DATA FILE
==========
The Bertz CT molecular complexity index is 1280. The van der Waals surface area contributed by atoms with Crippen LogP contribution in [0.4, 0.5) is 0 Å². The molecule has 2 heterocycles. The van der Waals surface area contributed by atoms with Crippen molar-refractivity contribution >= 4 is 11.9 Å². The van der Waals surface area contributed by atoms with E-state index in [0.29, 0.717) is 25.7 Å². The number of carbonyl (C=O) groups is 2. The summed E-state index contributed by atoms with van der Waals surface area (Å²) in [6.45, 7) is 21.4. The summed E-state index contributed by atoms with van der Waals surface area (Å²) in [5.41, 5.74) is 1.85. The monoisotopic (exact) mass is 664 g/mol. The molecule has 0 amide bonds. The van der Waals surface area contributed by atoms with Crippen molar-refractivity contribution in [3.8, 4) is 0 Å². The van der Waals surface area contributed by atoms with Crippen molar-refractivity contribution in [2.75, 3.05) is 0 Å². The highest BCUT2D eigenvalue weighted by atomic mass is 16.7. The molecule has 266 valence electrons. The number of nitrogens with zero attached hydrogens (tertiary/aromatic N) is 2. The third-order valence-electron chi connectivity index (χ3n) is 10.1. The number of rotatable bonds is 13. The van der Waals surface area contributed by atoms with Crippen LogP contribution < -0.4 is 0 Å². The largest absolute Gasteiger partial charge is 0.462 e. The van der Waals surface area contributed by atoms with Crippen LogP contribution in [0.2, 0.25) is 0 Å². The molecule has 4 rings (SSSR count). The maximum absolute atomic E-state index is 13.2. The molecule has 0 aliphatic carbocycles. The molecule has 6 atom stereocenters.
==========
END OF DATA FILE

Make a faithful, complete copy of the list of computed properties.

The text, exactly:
The Bertz CT molecular complexity index is 1280. The van der Waals surface area contributed by atoms with Crippen LogP contribution in [0.4, 0.5) is 0 Å². The molecule has 2 heterocycles. The van der Waals surface area contributed by atoms with Crippen molar-refractivity contribution >= 4 is 11.9 Å². The van der Waals surface area contributed by atoms with E-state index in [0.29, 0.717) is 25.7 Å². The number of carbonyl (C=O) groups is 2. The summed E-state index contributed by atoms with van der Waals surface area (Å²) in [6.45, 7) is 21.4. The summed E-state index contributed by atoms with van der Waals surface area (Å²) in [5.41, 5.74) is 1.85. The monoisotopic (exact) mass is 664 g/mol. The molecule has 0 amide bonds. The van der Waals surface area contributed by atoms with Crippen molar-refractivity contribution in [3.8, 4) is 0 Å². The van der Waals surface area contributed by atoms with Crippen molar-refractivity contribution in [2.75, 3.05) is 0 Å². The highest BCUT2D eigenvalue weighted by atomic mass is 16.7. The molecule has 266 valence electrons. The number of nitrogens with zero attached hydrogens (tertiary/aromatic N) is 2. The third-order valence-electron chi connectivity index (χ3n) is 10.1. The number of rotatable bonds is 13. The van der Waals surface area contributed by atoms with Crippen LogP contribution < -0.4 is 0 Å². The largest absolute Gasteiger partial charge is 0.462 e. The van der Waals surface area contributed by atoms with Crippen LogP contribution in [0.2, 0.25) is 0 Å². The molecule has 4 rings (SSSR count). The maximum absolute atomic E-state index is 13.2. The molecule has 0 aliphatic carbocycles. The molecule has 6 atom stereocenters.